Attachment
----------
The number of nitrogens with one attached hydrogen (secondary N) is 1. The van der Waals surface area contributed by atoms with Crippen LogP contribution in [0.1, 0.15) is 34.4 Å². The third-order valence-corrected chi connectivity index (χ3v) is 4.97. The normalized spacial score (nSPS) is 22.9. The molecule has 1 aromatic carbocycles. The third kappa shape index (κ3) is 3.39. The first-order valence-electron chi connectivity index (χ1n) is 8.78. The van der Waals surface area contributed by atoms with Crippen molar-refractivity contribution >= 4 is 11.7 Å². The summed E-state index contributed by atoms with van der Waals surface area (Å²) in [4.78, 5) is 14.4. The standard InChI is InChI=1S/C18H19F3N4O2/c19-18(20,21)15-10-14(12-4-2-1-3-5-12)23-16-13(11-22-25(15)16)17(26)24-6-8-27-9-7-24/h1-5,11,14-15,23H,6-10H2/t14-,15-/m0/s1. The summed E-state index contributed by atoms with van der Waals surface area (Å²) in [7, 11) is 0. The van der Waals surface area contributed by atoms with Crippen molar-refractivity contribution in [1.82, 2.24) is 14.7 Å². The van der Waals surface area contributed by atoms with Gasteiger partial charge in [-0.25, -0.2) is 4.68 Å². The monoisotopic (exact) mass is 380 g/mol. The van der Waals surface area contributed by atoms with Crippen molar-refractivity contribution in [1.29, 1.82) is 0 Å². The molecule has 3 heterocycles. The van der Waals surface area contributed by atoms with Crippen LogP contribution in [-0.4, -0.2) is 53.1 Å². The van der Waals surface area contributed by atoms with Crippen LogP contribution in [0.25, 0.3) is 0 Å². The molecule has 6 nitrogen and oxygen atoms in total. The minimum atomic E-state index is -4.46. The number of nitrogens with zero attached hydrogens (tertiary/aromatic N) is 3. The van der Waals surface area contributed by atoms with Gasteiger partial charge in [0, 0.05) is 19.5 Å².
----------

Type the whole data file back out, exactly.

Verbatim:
The number of nitrogens with one attached hydrogen (secondary N) is 1. The van der Waals surface area contributed by atoms with Crippen LogP contribution in [0.1, 0.15) is 34.4 Å². The third-order valence-corrected chi connectivity index (χ3v) is 4.97. The normalized spacial score (nSPS) is 22.9. The molecule has 1 aromatic carbocycles. The third kappa shape index (κ3) is 3.39. The first-order valence-electron chi connectivity index (χ1n) is 8.78. The van der Waals surface area contributed by atoms with Crippen molar-refractivity contribution >= 4 is 11.7 Å². The summed E-state index contributed by atoms with van der Waals surface area (Å²) in [4.78, 5) is 14.4. The standard InChI is InChI=1S/C18H19F3N4O2/c19-18(20,21)15-10-14(12-4-2-1-3-5-12)23-16-13(11-22-25(15)16)17(26)24-6-8-27-9-7-24/h1-5,11,14-15,23H,6-10H2/t14-,15-/m0/s1. The summed E-state index contributed by atoms with van der Waals surface area (Å²) in [7, 11) is 0. The van der Waals surface area contributed by atoms with Crippen molar-refractivity contribution in [1.82, 2.24) is 14.7 Å². The van der Waals surface area contributed by atoms with Gasteiger partial charge in [-0.25, -0.2) is 4.68 Å². The monoisotopic (exact) mass is 380 g/mol. The van der Waals surface area contributed by atoms with Crippen molar-refractivity contribution in [1.29, 1.82) is 0 Å². The molecule has 3 heterocycles. The van der Waals surface area contributed by atoms with Crippen LogP contribution in [-0.4, -0.2) is 53.1 Å². The van der Waals surface area contributed by atoms with Crippen LogP contribution in [0.25, 0.3) is 0 Å². The molecule has 6 nitrogen and oxygen atoms in total. The minimum atomic E-state index is -4.46. The number of nitrogens with zero attached hydrogens (tertiary/aromatic N) is 3. The van der Waals surface area contributed by atoms with Gasteiger partial charge in [0, 0.05) is 19.5 Å².